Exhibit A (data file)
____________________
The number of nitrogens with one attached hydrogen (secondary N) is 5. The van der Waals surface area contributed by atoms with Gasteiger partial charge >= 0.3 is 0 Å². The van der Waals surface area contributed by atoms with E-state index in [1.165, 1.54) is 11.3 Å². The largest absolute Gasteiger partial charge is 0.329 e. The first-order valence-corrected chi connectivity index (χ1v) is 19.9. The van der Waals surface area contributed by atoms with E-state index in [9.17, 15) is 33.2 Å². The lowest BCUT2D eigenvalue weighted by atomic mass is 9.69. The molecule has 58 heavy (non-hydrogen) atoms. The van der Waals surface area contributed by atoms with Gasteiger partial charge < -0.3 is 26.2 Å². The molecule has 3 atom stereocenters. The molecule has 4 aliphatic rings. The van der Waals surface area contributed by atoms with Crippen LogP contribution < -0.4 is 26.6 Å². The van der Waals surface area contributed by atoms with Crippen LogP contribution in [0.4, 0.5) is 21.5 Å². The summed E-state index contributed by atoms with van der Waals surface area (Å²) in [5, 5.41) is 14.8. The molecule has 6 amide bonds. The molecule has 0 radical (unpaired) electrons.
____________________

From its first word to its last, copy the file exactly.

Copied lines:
The number of nitrogens with one attached hydrogen (secondary N) is 5. The van der Waals surface area contributed by atoms with Gasteiger partial charge >= 0.3 is 0 Å². The van der Waals surface area contributed by atoms with E-state index in [1.165, 1.54) is 11.3 Å². The largest absolute Gasteiger partial charge is 0.329 e. The first-order valence-corrected chi connectivity index (χ1v) is 19.9. The van der Waals surface area contributed by atoms with E-state index in [9.17, 15) is 33.2 Å². The lowest BCUT2D eigenvalue weighted by atomic mass is 9.69. The molecule has 58 heavy (non-hydrogen) atoms. The van der Waals surface area contributed by atoms with Gasteiger partial charge < -0.3 is 26.2 Å². The molecule has 3 atom stereocenters. The molecule has 4 aliphatic rings. The van der Waals surface area contributed by atoms with Crippen LogP contribution < -0.4 is 26.6 Å². The van der Waals surface area contributed by atoms with Crippen LogP contribution in [0.4, 0.5) is 21.5 Å². The summed E-state index contributed by atoms with van der Waals surface area (Å²) in [5, 5.41) is 14.8. The molecule has 6 amide bonds. The molecule has 0 radical (unpaired) electrons.